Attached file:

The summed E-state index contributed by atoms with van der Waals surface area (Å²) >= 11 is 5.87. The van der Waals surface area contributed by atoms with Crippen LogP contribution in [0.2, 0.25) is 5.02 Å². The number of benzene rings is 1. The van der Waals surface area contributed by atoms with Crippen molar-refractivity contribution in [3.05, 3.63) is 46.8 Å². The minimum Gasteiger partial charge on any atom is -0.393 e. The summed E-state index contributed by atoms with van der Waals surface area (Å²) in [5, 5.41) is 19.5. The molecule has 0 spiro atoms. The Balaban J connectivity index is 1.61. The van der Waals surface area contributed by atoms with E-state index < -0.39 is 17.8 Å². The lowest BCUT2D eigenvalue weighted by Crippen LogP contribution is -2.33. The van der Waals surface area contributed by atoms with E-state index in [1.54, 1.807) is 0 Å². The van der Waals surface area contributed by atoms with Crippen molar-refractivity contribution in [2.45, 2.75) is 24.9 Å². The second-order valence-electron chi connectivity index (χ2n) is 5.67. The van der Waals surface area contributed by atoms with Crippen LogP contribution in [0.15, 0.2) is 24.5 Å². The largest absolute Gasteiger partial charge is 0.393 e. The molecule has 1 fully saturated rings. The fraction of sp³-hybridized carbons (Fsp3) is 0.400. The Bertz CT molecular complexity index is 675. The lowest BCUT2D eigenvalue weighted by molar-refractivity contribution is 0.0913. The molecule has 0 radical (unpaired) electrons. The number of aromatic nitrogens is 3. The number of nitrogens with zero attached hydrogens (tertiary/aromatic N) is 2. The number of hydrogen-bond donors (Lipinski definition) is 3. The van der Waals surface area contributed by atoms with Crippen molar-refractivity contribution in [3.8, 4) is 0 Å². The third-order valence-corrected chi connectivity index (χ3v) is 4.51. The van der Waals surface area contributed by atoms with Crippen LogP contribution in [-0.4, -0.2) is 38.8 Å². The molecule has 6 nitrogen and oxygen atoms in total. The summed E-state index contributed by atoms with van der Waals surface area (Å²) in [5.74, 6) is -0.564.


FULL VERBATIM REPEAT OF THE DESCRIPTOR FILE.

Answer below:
The summed E-state index contributed by atoms with van der Waals surface area (Å²) >= 11 is 5.87. The van der Waals surface area contributed by atoms with Crippen LogP contribution in [0.2, 0.25) is 5.02 Å². The number of benzene rings is 1. The van der Waals surface area contributed by atoms with Crippen molar-refractivity contribution in [3.05, 3.63) is 46.8 Å². The minimum Gasteiger partial charge on any atom is -0.393 e. The summed E-state index contributed by atoms with van der Waals surface area (Å²) in [5, 5.41) is 19.5. The molecule has 0 spiro atoms. The Balaban J connectivity index is 1.61. The van der Waals surface area contributed by atoms with E-state index < -0.39 is 17.8 Å². The lowest BCUT2D eigenvalue weighted by Crippen LogP contribution is -2.33. The van der Waals surface area contributed by atoms with E-state index in [1.54, 1.807) is 0 Å². The van der Waals surface area contributed by atoms with Crippen molar-refractivity contribution in [2.45, 2.75) is 24.9 Å². The second-order valence-electron chi connectivity index (χ2n) is 5.67. The van der Waals surface area contributed by atoms with Crippen LogP contribution in [0.15, 0.2) is 24.5 Å². The largest absolute Gasteiger partial charge is 0.393 e. The molecule has 1 fully saturated rings. The fraction of sp³-hybridized carbons (Fsp3) is 0.400. The Bertz CT molecular complexity index is 675. The lowest BCUT2D eigenvalue weighted by molar-refractivity contribution is 0.0913. The molecule has 0 radical (unpaired) electrons. The number of aromatic nitrogens is 3. The number of nitrogens with zero attached hydrogens (tertiary/aromatic N) is 2. The number of hydrogen-bond donors (Lipinski definition) is 3. The van der Waals surface area contributed by atoms with Crippen molar-refractivity contribution in [3.8, 4) is 0 Å². The third-order valence-corrected chi connectivity index (χ3v) is 4.51. The van der Waals surface area contributed by atoms with Crippen LogP contribution in [-0.4, -0.2) is 38.8 Å². The molecule has 6 nitrogen and oxygen atoms in total. The summed E-state index contributed by atoms with van der Waals surface area (Å²) in [5.74, 6) is -0.564.